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Chapter 8 - Stays

8.3 - Discretionary Stays

(a) Jurisdiction — Both immigration judges and the BIA have authority to grant and reconsider stays as a matter of discretion but only for matters within the judges’ or the BIA’s respective jurisdiction.  See Chapters 1.4 (Jurisdiction and Authority), 9.3(b) (Jurisdiction).  Immigration judges consider requests for discretionary stays only when a motion to reopen or a motion to reconsider is pending before the immigration court.

In most cases, the BIA entertains stays only when there is an appeal from an immigration judge’s denial of a motion to reopen removal proceedings or a motion to reopen or reconsider a prior BIA decision pending before the BIA.  The BIA may also consider a stay of an immigration judge’s bond decision while a bond appeal is pending in order to prevent the noncitizen’s release from detention.  See Chapter 9.3(f) (Appeals).

(b) Motion to Reopen to Apply for Asylum, Withholding of Removal under the Act, or Protection under the Convention Against Torture — Time and numerical limitations do not apply to motions to reopen to apply for asylum, withholding of removal under the Act, or protection under the Convention Against Torture if the motion is based on changed country conditions arising in the country of nationality or the country to which removal has been ordered, if such evidence is material and was not available and could not have been discovered or presented at the previous proceeding.  The filing of a motion to reopen in such circumstances does not automatically stay a noncitizen’s removal.  The noncitizen may request a stay and, if granted by the immigration court, shall not be removed pending disposition of the motion.  If the original asylum application was denied based on a finding that it was frivolous, the noncitizen is ineligible to file a motion to reopen or reconsider or for a stay of removal.  8 C.F.R. § 1003.23(b)(4)(i).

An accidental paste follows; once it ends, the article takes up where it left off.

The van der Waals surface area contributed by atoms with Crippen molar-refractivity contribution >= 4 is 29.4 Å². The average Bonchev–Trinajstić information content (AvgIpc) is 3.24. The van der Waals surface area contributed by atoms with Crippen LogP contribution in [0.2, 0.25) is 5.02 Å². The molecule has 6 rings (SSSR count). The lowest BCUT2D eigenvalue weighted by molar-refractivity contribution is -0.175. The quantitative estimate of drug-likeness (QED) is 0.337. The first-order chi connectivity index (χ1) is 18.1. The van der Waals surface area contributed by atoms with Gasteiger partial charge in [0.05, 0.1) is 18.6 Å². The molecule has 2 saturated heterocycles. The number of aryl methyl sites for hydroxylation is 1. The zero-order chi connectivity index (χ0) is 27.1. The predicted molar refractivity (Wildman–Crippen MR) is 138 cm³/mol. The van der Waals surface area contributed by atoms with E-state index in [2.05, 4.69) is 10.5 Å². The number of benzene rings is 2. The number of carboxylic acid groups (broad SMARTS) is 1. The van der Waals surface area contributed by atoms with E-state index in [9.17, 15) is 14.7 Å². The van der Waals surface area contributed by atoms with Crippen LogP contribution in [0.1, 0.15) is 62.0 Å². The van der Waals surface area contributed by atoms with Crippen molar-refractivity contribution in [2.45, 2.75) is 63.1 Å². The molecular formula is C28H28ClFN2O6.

When filing a motion to reopen to apply for asylum, withholding of removal under the Act, or protection under the Convention Against Torture based on changed country conditions, the noncitizen does not need to file a copy of their record of proceedings or A-file.

(c) Motion Required — Parties should submit a request for a discretionary stay by filing a written motion.  The motion should comply with all the requirements for filing, including formatting, inclusion of a proof of service, and submission of possible fees.  See Chapter 3 (Filing with the Immigration Court), Appendix E (Cover Pages).

          (1)  Contents — A party requesting a discretionary stay of removal before the immigration court should submit a motion stating the complete case history and all relevant facts.  It should also include a copy of the order that the party wants stayed, if available.  If the moving party does not have a copy of the order, that party should provide the date of the order and a detailed description of the immigration judge’s ruling and reasoning, as articulated by the immigration judge.  If the facts are in dispute, the moving party should provide appropriate evidence.  See Chapter 5.2(e) (Evidence).  A discretionary request to stay removal, deportation, or exclusion may be submitted at any time after a noncitizen becomes subject to a final order of removal, deportation, or exclusion if a motion to reopen or reconsider is pending before the immigration court.

A party requesting a discretionary stay of removal, deportation, or exclusion before BIA should follow the procedures described below:

(A) Who may request — A respondent (or a respondent’s practitioner of record) may request a discretionary stay of removal, deportation, or exclusion only if the respondent’s case is currently before the BIA and the respondent is subject to a removal, deportation, or exclusion order.

(B) Timing of request — A request to stay removal, deportation, or exclusion may be submitted at any time during the pendency of a case before the BIA.

(C) Form of request — Requests to stay removal, deportation, or exclusion must be made in writing.  The BIA prefers that stay requests be submitted in the form of a “MOTION TO STAY REMOVAL.” See Appendix E (Cover Pages).

(D) Contents — The motion should contain a complete recitation of the relevant facts and case history and indicate the current status of the case.  The motion must also contain a specific statement of the time exigencies involved.  Motions containing vague or general statements of urgency are not persuasive.